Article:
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Vegan Brand Strategy Plant Based

The secret to selling more plant-based products? Don’t say ‘vegan’

By Meg Rhys-Challis, Account manager

Media Bounty


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November 22, 2023 | 6 min read

As vegan diets increase in popularity, the term ‘vegan’ (for some at least) decreases in popularity. Media Bounty’s Meg Rhys-Challis looks at why, and what it means for vegan – sorry, plant-based – brands.

A number of cows, looking straight at the camera

Has 'vegan' become a dirty word for marketers? / Robert Bye via Unsplash

We’ve all been there: your vegan friend is insisting once again that the meat-free chicken they’re tucking into “tastes just like the real thing” and that you would “never know it was vegan… no, really!” You believe them, you do. But for some reason, the mere mention of the word ‘vegan’ puts you off ever giving it a go. Well, you’re not alone.

According to a new study from the Massachusetts Institute of Technology (MIT), consumers are “significantly less likely” to choose plant-based food if it’s labeled vegan. So, if you’re a brand looking to sell more facon (that’s fake bacon for the uninitiated), the answer is simple: don’t say “vegan”.

Veganism has come a long way in the last few years, with 2% of the UK population now following a plant-based diet, and the trend doesn’t seem to be going anywhere - so why are so many people still put off by that word?

Identity, eco-gender gaps, and dirty words

For some, veganism is seen as a dirty word. Vegans are perceived as extremists; they judge you for wearing your favorite skin-tight leather trousers or for enjoying a peri-peri wrap at a certain high street chicken shop. They’re lefty, environmentalist types who probably spend their weekends glued to the pavement or calling anyone who disagrees with them ‘problematic’.

Others view veganism as feminine, and they might be right - the vegan demographic is currently largely female. Research firm Mintel has coined this the ‘eco gender gap’, hypothesizing that because women still tend to manage the household, many eco-friendly products are marketed at them, perpetuating the idea that saving the world is women’s work.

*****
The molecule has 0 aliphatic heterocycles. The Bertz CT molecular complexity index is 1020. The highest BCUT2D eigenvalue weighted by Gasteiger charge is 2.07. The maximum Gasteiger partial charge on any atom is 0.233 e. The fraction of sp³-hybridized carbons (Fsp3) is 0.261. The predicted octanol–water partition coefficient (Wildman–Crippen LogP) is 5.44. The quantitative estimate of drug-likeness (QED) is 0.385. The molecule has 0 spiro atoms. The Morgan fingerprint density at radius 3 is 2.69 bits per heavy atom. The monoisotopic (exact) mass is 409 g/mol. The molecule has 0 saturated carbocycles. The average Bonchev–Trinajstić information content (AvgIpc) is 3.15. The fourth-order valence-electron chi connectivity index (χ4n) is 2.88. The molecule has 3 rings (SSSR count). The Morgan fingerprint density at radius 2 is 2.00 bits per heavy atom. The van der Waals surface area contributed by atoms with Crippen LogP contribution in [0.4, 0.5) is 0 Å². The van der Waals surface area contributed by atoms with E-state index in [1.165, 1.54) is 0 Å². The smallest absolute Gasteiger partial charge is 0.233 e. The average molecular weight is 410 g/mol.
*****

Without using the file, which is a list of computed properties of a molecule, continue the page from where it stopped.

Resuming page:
So maybe the ‘vegan identity’ just doesn’t align with most people’s personal identity. As The Vegan Society states, “food [is] a fundamental expression of what people believe in and who we are”. Could this identity dissonance be part of our aversion to foods labeled vegan? And if so, what can brands do about it?

The persuadables

Gen Z is well documented as being an environmentally conscious generation. They love thrifting (that’s second-hand shopping to us), rocking a tote bag, and oat milk in their iced lattes. So, it’s not surprising that research shows that zoomers are more likely to ditch meat and dairy compared with other generations (but not entirely). Interestingly, diet labels such as ‘vegan’ and ‘vegetarian’ have fallen out of fashion with the younger generation, with ‘flexitarian’ favored over an all-or-nothing mindset.

This flexible approach adopted by trend-setting gen Z might just be the key to getting more people to choose vegan products. According to Media Bounty’s research, 69% of the UK population are ‘persuadables’. These people are open to making more sustainable choices and are generally in agreement that these will benefit them in the long term – but right now, hardly any brands are speaking to them.

This 69% could be persuaded to make more ethical choices such as occasionally switching to meat- and dairy-free products. They don’t, however, respond well to typical green advertising, which often uses language like ‘heroes’ and ‘warrior’ to appeal to consumers. It’s likely that this audience doesn’t buy into the stereotypical vegan identity either. So how do we speak to this segment?

Our research suggests that we need to normalize new choices to appeal to these persuadables, and this extends to food choices too. One way to do this is to remove the barriers which prevent or make it difficult for consumers to change their behavior. Research from the IGD suggests that something as simple as moving plant-based products to the meat and dairy aisles would make it easier for people to choose vegan alternatives. This small change allows people to flex their diets without having to think too much or deviate from their usual supermarket route.

Another way to connect with the Persuadables is to “lead with product benefits”. As discovered in MIT’s research, explicitly labeling your product as vegan is a turn off for many. So, leading with product benefits (whether that’s taste, convenience or health) is the way forward. Focussing on what the product is going to add to consumers’ lives rather than what it’s missing is more likely to get people to make the switch.

Flex sells

The evidence is clear: if brands want to sell more plant-based products to more people, they’ve got to tap into audiences who are reluctant to commit to veganism and aren’t interested in buying into a lifestyle. How? By ditching the labels, leading with benefits, and embracing flexibility.

To learn more about how to speak to Persuadables, sign up for the latest Media Bounty webinar, Mastering Sustainability Messaging: How to engage ‘Persuadables’ on Climate.

Vegan Brand Strategy Plant Based

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